Although pensioners have praised government for increasing their social grant, they feel the additional N$50 is "too little" and will not make much of a difference in their lives.
The Minister of Finance Saara Kuugongelwa-Amadhila on Tuesday tabled the N$47.6 billion national budget, which has increased by over N$7 billion from last year's budget of N$40.1 billion.
Currently pensioners get a monthly N$550 but this has now been increased to N$600 that government will pay to each eligible pensioner.
New Era spoke to some pensioners to solicit their views on the N$50 increase.
Dorothea Karigus (62) welcomed the move but said the money is far too little.
"We can't do much with the N$50. We have houses that we must still pay off. We have children who are attending school and need to pay their fees. We are not that disappointed but it is too little," stressed Karigus.
She feels government could have increased their monthly grant to N$700.
"In South Africa old people get N$1 200 per month. Life is hard for us; we shop at the same shops where highly paid people shop. Food prices are high, if I go buy maize meal and bread then the N$50 is finished. Government must re-look the matter," she said. Christofina Garises (60) expressed similar sentiments, saying she has children who are still attending school and the increase won't make much of a difference in their lives.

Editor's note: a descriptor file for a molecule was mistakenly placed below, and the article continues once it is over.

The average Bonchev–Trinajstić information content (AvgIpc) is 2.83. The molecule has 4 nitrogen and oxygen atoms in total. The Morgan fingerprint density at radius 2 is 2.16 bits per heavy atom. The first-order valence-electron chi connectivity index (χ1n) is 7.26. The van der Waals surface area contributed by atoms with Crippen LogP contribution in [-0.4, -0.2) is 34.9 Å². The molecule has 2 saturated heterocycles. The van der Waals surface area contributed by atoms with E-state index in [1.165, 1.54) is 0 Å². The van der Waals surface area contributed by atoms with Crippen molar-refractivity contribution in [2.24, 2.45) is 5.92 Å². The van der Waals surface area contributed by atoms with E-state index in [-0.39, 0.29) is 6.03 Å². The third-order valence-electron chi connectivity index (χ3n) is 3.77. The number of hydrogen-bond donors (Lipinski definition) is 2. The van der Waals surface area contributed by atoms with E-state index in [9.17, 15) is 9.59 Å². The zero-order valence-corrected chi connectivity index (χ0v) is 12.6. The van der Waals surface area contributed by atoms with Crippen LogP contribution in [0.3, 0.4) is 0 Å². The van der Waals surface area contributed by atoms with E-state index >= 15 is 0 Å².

"I still have to pay off my house. I don't work anymore so really the N$50 is not much. We can't afford to buy food and pay for water and electricity. They must increase it to N$700," she suggested.
"We have grandchildren who need to go to hospital. The N$50 is only enough for taxi fare but not the hospital bills. At least government could have considered today's cost of living. I can only buy bread, milk and a 500-gram packet of sugar and then it's finished," Garises said.
Another pensioner, Johanna Boois (89) said "in general we are thankful to the government for the increment but it is too little given the high cost of living of today, with food prices and water and electricity bills having shot up".
Jan Maritz (73) who had his legs amputated some years back due to ill health said the increase will not positively impact their lives because life "is too expensive".
"We can't settle our debts. It is not enough to assist our families and pay for our own basic needs such as food and clothing. If government could increase it to N$1 200 like for our counterparts in South Africa then it could be better," he proposed.
John Coetzee (62) praised government for the increase but he was hoping for a N$100 increase to make it N$650 per month.
"Sometimes we only eat one meal per day because we don't have money to buy enough food. But we thank government for the increase as it will assist us to buy the basics such as bread and milk as well as soap to bath," he said.